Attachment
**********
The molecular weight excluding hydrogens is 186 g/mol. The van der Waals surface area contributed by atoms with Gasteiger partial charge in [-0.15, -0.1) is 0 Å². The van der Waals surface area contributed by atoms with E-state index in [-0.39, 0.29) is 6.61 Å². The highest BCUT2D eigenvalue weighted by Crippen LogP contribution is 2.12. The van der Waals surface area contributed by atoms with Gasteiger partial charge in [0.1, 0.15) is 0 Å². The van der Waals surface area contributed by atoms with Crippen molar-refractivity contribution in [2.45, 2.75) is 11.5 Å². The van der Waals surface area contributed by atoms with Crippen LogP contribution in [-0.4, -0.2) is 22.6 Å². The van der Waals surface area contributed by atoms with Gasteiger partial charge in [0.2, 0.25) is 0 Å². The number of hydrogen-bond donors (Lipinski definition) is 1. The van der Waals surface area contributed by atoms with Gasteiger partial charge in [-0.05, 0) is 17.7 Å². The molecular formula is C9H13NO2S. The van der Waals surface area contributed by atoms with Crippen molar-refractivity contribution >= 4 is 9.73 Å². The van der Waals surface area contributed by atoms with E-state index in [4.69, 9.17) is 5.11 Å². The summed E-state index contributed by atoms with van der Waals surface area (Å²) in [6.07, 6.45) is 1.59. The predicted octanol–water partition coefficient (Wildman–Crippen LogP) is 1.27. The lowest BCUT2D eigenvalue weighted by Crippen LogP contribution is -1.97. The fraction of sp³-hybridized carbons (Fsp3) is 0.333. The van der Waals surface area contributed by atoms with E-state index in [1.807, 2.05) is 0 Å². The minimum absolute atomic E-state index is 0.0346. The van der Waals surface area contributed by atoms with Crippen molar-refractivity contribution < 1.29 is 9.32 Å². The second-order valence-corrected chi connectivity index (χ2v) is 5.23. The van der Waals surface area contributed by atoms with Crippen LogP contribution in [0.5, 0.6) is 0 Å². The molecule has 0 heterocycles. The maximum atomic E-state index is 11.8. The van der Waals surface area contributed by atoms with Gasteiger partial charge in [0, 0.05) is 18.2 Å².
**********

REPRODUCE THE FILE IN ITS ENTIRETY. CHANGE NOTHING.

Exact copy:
The molecular weight excluding hydrogens is 186 g/mol. The van der Waals surface area contributed by atoms with Gasteiger partial charge in [-0.15, -0.1) is 0 Å². The van der Waals surface area contributed by atoms with E-state index in [-0.39, 0.29) is 6.61 Å². The highest BCUT2D eigenvalue weighted by Crippen LogP contribution is 2.12. The van der Waals surface area contributed by atoms with Gasteiger partial charge in [0.1, 0.15) is 0 Å². The van der Waals surface area contributed by atoms with Crippen molar-refractivity contribution in [2.45, 2.75) is 11.5 Å². The van der Waals surface area contributed by atoms with Crippen LogP contribution in [-0.4, -0.2) is 22.6 Å². The van der Waals surface area contributed by atoms with Gasteiger partial charge in [0.2, 0.25) is 0 Å². The number of hydrogen-bond donors (Lipinski definition) is 1. The van der Waals surface area contributed by atoms with Gasteiger partial charge in [-0.05, 0) is 17.7 Å². The molecular formula is C9H13NO2S. The van der Waals surface area contributed by atoms with Crippen molar-refractivity contribution >= 4 is 9.73 Å². The van der Waals surface area contributed by atoms with E-state index in [4.69, 9.17) is 5.11 Å². The summed E-state index contributed by atoms with van der Waals surface area (Å²) in [6.07, 6.45) is 1.59. The predicted octanol–water partition coefficient (Wildman–Crippen LogP) is 1.27. The lowest BCUT2D eigenvalue weighted by Crippen LogP contribution is -1.97. The fraction of sp³-hybridized carbons (Fsp3) is 0.333. The van der Waals surface area contributed by atoms with E-state index in [1.807, 2.05) is 0 Å². The minimum absolute atomic E-state index is 0.0346. The van der Waals surface area contributed by atoms with Crippen molar-refractivity contribution < 1.29 is 9.32 Å². The second-order valence-corrected chi connectivity index (χ2v) is 5.23. The van der Waals surface area contributed by atoms with Crippen LogP contribution in [0.5, 0.6) is 0 Å². The molecule has 0 heterocycles. The maximum atomic E-state index is 11.8. The van der Waals surface area contributed by atoms with Gasteiger partial charge in [0, 0.05) is 18.2 Å².